This time, we tied her feet to the pedals. No more rest bar. We decided to go for broke. Bonnie asked for the pacer cars to leave and go ahead. We were alone – just the two of us. Just how we started this 12 years ago.
We waited about five minutes and just talked. Bonnie strapped to the bike and me holding it up. Finally, I asked her if she was ready and Bonnie said, “Yes.”
“OK,” I said, “1, 2, 3, go!” And off we went. Wobbling our way until we got enough speed to get stable. We rode a ways and turned a corner where up ahead, we could see it – the finish line was within sight! People could see us coming. Bells were ringing, people were clapping and cheering. We kept pedaling as Bonnie excitedly talked in my ear. We made it! Bonnie crossed the finish line for the third time and the first since 2008!
That was an awesome display of Bonnie’s will and the combined efforts of Team Bonnie and our friend Lisa. It would have been super easy for Bonnie to quit before finishing. She was tired, frustrated and in pain. And it would have been a smart decision for all of us to let that happen. It was not safe for Bonnie to be on that bike. But she hung in there as Bonnie does and she did it!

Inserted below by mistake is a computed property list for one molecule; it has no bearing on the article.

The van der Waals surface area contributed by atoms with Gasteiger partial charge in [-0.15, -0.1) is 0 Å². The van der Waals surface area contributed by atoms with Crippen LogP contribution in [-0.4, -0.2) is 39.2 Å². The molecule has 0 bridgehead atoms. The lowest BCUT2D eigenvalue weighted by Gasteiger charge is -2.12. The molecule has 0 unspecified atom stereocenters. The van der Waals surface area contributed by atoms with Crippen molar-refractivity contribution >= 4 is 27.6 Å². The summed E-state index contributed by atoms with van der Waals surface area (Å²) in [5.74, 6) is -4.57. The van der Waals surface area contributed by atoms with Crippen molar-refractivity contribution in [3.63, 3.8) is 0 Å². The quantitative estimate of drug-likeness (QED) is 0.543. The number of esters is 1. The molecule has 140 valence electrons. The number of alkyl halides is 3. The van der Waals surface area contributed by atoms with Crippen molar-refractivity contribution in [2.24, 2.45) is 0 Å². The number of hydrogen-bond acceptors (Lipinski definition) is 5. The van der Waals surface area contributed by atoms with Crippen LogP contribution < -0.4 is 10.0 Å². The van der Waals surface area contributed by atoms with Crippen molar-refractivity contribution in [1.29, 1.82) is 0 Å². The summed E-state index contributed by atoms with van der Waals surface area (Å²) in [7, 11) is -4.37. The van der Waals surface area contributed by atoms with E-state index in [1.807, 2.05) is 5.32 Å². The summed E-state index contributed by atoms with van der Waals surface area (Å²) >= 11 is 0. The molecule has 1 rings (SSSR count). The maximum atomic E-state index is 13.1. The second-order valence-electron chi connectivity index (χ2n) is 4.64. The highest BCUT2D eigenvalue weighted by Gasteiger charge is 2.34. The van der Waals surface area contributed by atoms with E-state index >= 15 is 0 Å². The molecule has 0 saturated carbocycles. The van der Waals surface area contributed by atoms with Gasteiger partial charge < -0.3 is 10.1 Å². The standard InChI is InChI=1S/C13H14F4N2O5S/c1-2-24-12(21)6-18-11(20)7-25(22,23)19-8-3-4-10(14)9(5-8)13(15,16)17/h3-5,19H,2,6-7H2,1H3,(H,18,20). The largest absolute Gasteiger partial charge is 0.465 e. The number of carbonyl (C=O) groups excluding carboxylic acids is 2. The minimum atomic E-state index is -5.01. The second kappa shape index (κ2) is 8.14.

And God was watching over us too.
This year, our friend Michael was not able to ride. I was disappointed. He is our greatest inspiration. He’s the guy with MS who saw Bonnie cross the finish line for the first time back in 2007 and said, “If Bonnie can ride, maybe I can ride too.” And then he did ride in 2009 and again in 2010. But not this year. It just didn’t work out. But Michael said he is committed to getting back on the bike next year. That will be our highlight! I can’t wait.
Thanks to all of you! We are amazed at the support we have received throughout the 12 years we have been a part of this event. Long ago we said, let’s do this ride one time, and now we have roots. The riders, the volunteers, the event itself and the feeling we get that we are helping a wonderful group of people see a brighter future, filled with hope for better days – that brings us back every year. Please take a second to realize how much of a difference you have made. Your support pushed our fundraising more than $250,000 in 12 years – an amazing amount of money! Your support motivates me to keep pushing those pedals. And your support creates hope for hundreds of people with MS who attend this annual event and look us in the eye to say thank you. What they mean to say, is thank YOU.
If you haven’t already donated and you want to, please go to my participant site. We have until September 15th for all donations: National MS Society Donations (Chris and Bonnie) Thanks again!"